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China plans restrictions on reporting of disasters

New York, June 26, 2006—The Committee to Protect Journalists is deeply troubled by a proposed law that would subject news outlets to fines for reporting on natural disasters, riots, and other emergencies without official approval. The draft law is under review by the country’s legislature, according to state media.

"The media have an important and potentially life-saving role in reporting health crises, natural disasters and other incidents of public concern that officials often have an interest in concealing," CPJ Executive Director Ann Cooper said. “We stand by our colleagues in China who have urged authorities to scrap this proposal and allow journalists to do their job.”

Under the draft law, news outlets face fines up to 100,000 yuan (US$12,500) for the unauthorized reporting of public emergencies. They would also be fined for falsely reporting news of disasters.

The proposal stipulates that officials would be fined if they failed to report emergencies to their superiors. It goes on to say that the news should not be released to the public if the information could “jeopardize the handling of emergencies,” Xinhua News Agency reported. These events could include news of health and environmental crises, mining disasters, riots and demonstrations, and natural disasters, according to international news reports.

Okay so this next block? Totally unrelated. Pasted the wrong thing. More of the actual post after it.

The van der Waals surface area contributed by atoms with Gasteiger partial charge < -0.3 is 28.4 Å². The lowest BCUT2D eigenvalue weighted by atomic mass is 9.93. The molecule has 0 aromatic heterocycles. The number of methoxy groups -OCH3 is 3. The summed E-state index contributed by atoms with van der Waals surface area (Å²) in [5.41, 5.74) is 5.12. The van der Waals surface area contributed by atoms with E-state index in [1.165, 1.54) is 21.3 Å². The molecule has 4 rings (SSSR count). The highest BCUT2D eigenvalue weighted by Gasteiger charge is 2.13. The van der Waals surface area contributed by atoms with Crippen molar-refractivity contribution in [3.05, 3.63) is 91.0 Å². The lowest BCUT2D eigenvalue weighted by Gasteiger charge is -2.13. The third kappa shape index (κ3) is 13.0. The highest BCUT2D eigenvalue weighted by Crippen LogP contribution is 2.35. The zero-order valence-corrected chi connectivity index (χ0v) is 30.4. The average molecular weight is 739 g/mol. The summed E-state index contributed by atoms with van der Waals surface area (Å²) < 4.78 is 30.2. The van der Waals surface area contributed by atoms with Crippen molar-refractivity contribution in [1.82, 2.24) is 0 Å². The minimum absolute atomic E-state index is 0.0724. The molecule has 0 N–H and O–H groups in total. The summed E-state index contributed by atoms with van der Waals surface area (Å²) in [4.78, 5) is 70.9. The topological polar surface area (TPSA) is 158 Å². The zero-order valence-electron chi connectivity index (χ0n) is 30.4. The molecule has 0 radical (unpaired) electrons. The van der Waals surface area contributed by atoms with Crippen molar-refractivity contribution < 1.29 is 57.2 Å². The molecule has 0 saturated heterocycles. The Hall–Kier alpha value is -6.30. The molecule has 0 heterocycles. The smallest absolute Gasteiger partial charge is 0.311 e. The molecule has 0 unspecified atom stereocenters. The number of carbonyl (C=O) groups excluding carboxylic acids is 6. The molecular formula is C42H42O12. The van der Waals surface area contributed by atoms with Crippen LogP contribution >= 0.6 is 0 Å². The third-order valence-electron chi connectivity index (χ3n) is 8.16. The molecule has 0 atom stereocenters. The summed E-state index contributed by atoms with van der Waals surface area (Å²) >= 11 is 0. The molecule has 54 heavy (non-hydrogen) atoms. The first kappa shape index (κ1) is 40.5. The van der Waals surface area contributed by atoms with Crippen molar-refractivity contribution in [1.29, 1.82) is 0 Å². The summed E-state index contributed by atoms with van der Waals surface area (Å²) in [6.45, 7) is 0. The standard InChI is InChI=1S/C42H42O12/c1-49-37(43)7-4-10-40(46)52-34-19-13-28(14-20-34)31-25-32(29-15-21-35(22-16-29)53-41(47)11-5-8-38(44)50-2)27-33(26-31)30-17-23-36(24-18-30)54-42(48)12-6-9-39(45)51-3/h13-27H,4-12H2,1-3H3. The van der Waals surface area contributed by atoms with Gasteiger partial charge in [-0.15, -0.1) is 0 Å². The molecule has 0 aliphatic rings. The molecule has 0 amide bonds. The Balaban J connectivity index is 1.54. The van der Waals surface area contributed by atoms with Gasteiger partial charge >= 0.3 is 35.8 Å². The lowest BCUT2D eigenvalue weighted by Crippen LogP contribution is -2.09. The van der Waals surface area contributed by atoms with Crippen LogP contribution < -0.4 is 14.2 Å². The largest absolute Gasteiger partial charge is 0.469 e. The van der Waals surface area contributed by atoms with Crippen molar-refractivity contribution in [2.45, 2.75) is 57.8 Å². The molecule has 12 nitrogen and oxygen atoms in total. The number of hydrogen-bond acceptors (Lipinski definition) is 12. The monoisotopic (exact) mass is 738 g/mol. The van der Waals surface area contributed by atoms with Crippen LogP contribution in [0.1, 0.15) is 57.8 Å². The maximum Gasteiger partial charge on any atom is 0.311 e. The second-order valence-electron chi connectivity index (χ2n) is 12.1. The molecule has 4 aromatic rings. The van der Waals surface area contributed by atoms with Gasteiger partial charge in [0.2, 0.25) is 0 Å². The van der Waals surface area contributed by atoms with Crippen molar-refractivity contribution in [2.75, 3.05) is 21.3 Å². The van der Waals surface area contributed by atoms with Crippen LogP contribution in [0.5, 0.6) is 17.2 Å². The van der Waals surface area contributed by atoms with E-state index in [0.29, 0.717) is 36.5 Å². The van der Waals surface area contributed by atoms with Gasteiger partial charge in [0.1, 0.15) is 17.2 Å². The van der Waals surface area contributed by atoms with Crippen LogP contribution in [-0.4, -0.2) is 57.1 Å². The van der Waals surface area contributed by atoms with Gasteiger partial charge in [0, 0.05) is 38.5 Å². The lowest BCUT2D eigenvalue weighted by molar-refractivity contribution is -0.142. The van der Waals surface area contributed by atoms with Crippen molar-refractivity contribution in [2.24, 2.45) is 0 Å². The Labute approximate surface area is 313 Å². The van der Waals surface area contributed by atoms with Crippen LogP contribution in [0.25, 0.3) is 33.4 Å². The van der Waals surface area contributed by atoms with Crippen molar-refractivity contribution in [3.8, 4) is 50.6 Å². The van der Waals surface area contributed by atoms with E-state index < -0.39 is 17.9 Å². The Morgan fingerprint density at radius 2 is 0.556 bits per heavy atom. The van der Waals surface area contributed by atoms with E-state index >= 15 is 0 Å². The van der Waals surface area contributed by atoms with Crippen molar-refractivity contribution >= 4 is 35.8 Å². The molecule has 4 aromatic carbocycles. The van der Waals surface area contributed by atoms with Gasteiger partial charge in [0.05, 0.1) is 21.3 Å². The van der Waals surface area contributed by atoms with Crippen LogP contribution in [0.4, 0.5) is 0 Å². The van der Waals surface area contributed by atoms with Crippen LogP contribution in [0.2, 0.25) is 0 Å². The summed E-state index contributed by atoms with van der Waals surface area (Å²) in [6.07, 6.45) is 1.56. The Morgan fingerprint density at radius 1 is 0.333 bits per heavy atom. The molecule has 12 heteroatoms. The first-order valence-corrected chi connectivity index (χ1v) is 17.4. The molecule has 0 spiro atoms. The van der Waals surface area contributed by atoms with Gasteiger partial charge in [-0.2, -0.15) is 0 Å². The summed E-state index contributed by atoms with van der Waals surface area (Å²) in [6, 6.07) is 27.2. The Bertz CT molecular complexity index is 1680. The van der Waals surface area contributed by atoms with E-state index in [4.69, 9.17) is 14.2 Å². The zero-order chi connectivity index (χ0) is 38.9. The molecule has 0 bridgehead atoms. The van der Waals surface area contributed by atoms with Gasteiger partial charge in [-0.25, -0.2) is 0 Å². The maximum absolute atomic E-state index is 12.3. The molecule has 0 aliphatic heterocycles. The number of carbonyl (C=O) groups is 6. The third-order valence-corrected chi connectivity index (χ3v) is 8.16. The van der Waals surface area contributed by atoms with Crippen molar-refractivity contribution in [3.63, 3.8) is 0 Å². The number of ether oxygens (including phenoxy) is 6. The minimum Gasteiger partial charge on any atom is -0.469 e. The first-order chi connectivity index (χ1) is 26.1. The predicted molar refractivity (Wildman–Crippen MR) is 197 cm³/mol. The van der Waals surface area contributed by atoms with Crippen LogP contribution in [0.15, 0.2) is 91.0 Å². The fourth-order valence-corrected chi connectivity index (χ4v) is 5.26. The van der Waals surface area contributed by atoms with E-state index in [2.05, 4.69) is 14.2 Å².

Several bloggers and media critics in mainland China blasted the proposal. The Guangzhou-based Southern Metropolis News published an editorial calling the draft law “a step backward” and citing the media’s role in exposing government cover-ups of recent mining disasters.

“Using the law to affirm government control over the administration of news outlets is an utterly dangerous endeavor,” said the editorial, attributed to writer Chang Ping, possibly a pseudonym.

Two former staff members of Southern Metropolis News, Yu Huafeng and Li Minying, are currently serving prison terms of eight and six years, respectively, after the newspaper’s aggressive reporting on public issues, including SARS, sparked the ire of authorities.

The proposal furthers attempts by the administration of Chinese President Hu Jintao to restrict reporting by China’s increasingly market-driven press. In May, CPJ reported that the government has undertaken a massive campaign to conceal news of increasingly common “mass incidents”—riots, demonstrations, and unrest that have marked China’s booming development. Read the story.


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